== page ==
Pitkin County proposes sharing recycling costs with Aspen
June 2, 2010
ASPEN, Colorado – Pitkin County’s top solid waste official began discussions with City Council Tuesday to find a new funding model for its recycling program, citing a sharp drop in certain revenues.
Chris Hoofnagle, the county’s solid waste manager, told the council this year’s landfill budget is largely unsustainable – it has $600,000 deficit – and asked the council to mull a number of options, which include a cost-sharing agreement with the city, to knock loose some of that money.
Aspen Mayor Mick Ireland posed the option of requiring trash hauling companies to pick up recycle bins.
But Hoofnagle said that only addresses part of the problem, and could potentially take away revenue for the landfill budget as residents would no longer bring their recycling to the center.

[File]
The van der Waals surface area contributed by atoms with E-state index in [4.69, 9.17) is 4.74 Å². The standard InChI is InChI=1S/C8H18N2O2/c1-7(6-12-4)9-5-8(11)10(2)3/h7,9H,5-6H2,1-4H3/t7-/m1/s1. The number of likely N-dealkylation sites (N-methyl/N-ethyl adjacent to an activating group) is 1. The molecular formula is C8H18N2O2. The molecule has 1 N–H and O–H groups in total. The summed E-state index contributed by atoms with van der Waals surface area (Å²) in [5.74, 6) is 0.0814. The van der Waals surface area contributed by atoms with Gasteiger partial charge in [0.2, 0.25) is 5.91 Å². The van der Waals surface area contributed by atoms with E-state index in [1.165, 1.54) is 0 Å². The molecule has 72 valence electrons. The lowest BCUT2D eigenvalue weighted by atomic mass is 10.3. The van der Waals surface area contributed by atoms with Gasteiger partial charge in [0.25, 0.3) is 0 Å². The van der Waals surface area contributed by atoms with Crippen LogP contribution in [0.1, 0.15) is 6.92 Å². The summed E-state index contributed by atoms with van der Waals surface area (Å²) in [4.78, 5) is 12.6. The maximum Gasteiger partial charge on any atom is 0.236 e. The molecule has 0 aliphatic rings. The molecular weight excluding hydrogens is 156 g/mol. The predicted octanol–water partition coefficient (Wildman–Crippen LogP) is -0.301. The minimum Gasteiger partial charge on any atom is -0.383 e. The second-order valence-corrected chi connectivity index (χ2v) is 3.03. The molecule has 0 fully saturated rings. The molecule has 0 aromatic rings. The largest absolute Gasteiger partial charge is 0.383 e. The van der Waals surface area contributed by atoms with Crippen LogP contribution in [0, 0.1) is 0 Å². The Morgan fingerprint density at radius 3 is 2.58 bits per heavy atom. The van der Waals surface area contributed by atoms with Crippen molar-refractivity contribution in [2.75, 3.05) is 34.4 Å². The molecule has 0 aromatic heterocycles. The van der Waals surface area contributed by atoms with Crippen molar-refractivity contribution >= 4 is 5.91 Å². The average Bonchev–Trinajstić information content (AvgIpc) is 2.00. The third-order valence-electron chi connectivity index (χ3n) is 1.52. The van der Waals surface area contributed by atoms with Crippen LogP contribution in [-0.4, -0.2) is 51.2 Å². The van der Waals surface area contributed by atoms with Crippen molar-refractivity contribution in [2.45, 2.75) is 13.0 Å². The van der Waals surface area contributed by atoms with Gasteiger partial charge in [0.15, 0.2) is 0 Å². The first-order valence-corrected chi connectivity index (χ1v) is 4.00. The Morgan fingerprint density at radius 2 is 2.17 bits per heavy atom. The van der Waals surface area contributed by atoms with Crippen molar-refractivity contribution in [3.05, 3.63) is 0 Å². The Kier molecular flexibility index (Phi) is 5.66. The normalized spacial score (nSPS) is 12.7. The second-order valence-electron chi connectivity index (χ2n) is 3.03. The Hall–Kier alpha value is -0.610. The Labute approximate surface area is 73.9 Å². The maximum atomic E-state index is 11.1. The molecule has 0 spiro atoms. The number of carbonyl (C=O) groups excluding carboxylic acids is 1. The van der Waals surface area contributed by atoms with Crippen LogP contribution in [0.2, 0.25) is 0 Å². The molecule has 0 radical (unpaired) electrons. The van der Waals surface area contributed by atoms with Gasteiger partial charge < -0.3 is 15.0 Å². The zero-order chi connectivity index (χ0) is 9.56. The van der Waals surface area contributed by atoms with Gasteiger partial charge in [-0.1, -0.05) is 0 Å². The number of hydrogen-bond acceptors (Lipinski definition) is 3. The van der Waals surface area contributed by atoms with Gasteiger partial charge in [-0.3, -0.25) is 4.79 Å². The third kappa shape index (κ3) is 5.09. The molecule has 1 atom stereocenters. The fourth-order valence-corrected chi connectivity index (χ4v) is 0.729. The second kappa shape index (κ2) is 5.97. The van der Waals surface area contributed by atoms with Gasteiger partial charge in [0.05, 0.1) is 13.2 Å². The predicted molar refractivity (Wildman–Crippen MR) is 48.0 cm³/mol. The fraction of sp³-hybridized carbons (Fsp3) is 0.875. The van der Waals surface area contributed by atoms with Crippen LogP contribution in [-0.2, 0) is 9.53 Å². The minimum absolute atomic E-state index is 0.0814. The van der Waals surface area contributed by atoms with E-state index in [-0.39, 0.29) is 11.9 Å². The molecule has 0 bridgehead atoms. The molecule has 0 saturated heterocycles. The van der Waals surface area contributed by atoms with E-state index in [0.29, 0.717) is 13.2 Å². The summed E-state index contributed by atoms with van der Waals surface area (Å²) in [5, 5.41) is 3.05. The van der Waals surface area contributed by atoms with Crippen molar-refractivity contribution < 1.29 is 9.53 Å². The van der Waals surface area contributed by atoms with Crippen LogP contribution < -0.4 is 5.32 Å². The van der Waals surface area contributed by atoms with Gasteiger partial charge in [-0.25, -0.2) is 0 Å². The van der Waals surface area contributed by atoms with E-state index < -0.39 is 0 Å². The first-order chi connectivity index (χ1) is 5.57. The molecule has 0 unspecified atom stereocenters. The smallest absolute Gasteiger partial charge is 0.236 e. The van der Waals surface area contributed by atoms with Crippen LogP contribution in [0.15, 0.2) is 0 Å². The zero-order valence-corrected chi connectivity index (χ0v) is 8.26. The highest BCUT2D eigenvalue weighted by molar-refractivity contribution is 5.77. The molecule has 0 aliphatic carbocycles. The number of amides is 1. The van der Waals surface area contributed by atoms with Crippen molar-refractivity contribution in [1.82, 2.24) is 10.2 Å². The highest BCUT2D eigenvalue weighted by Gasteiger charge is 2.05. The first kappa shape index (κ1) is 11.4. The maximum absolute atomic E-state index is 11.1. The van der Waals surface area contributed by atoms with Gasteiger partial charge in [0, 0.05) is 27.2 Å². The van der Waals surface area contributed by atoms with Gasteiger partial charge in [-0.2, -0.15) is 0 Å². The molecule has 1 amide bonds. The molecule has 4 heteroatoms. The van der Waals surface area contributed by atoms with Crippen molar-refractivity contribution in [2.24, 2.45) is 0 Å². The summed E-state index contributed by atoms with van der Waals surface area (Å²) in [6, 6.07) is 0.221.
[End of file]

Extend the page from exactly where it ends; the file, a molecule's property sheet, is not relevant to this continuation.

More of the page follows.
He said it would take a number of initiatives to alleviate the program’s budget woes.
“None of these [proposed actions] are silver bullets,” he said. “It’s gonna be a combination of any and all of those things that works.”
County Commissioner Michael Owsley said the recycling program is an essential community asset, and should not be done away with.
Currently, trash hauling companies can carry three different types of separated recyclables. Pitkin County commissioners discussed commingling the different recyclables and investing in a “single stream machine,” which can separate them.
But Hoofnagle said the machine would cost around $9 million.
He proposed eliminating glass recycling, as much of the glass, by the time it reaches its recycling destination in Denver, is crushed to the point that it is useless. The glass could be crushed and used to cover the trash at the landfill, which is a state law.
Glass accounts for nearly 80 percent of the weight of recyclable material, Hoofnagle said, because it is the heaviest. It costs much more to ship than any other item.
The council will continue discussion on the cost-sharing model in future meetings.